On February 6, Varhelyi held talks in Belgrade with Serbian President Aleksandar Vucic, who voiced support for a new proposed methodology aimed at making the EU membership process more credible, predictable, and politically inclusive.
If approved by EU member states, the new methodology would automatically apply to Albania, Bosnia-Herzegovina, Kosovo, and North Macedonia.
Serbia and Montenegro, which have already started accession talks with Brussels, would be able to choose between the current approach and the new one.
“My sympathies are with the new methodology,” Vucic said on February 6 after talks with Varhelyi.
He said Serbia could benefit from the proposed plan, which would give member states a stronger role in accession talks and calls for more incentives for well-performing aspirant states.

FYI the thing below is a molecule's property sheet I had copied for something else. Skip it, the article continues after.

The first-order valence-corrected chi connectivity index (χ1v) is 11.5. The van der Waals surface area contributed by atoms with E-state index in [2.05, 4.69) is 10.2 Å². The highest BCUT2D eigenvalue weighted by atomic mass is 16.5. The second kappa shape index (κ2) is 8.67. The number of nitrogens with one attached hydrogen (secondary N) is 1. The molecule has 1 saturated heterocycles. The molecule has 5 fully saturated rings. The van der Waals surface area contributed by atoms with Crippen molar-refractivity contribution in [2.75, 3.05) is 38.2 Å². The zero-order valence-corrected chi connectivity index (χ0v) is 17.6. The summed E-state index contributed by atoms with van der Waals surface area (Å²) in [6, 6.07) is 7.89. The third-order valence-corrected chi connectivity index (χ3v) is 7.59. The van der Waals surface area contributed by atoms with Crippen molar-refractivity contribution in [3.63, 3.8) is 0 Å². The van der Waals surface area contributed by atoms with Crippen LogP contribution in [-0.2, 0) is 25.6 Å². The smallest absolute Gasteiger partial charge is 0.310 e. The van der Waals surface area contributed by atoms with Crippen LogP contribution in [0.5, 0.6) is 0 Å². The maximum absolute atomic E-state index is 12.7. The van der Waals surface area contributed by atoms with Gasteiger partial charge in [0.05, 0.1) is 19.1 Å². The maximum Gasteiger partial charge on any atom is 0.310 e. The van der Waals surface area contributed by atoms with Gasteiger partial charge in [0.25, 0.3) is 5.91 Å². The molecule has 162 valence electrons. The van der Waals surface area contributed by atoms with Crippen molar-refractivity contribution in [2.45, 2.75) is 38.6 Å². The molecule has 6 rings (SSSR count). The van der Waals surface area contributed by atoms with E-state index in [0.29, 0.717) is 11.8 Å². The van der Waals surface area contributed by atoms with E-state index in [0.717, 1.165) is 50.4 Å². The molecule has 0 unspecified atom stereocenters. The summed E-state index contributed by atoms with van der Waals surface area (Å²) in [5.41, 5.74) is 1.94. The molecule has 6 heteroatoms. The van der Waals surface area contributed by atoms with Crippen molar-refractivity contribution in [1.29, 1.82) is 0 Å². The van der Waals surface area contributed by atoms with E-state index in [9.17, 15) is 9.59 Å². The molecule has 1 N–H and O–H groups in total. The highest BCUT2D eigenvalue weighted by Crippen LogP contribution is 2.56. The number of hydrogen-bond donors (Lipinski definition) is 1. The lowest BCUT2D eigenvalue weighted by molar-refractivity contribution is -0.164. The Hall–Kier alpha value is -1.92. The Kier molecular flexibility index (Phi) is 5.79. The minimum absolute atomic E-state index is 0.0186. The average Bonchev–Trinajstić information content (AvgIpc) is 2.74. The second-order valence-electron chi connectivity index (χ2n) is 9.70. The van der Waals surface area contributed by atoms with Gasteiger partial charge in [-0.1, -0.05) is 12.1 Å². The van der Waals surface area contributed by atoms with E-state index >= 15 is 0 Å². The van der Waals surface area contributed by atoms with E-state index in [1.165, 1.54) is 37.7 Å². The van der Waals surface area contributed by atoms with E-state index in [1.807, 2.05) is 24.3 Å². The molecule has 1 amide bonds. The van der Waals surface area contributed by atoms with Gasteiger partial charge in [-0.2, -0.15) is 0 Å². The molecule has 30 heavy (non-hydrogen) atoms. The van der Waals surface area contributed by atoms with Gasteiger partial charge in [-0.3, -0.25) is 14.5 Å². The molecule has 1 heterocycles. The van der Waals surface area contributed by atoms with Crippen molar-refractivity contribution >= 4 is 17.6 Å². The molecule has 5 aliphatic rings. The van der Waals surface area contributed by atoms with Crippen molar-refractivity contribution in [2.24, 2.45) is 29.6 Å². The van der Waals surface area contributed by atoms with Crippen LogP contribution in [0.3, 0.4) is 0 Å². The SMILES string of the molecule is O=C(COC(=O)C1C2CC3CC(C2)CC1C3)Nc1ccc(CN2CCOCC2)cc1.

However, backsliding or delays on required reforms could lead to a pause or reversal of the accession process, or even force EU hopefuls to restart entry talks in some policy areas.
Serbia would review the proposed reforms carefully before making a final decision, Vucic told a joint news conference with Varhelyi.
Varhelyi, who took office in December, said that EU enlargement in the Balkans was his “greatest priority.”
“At the end of my term, I would like at least one country from the region ready for accession,” the Hungarian diplomat said.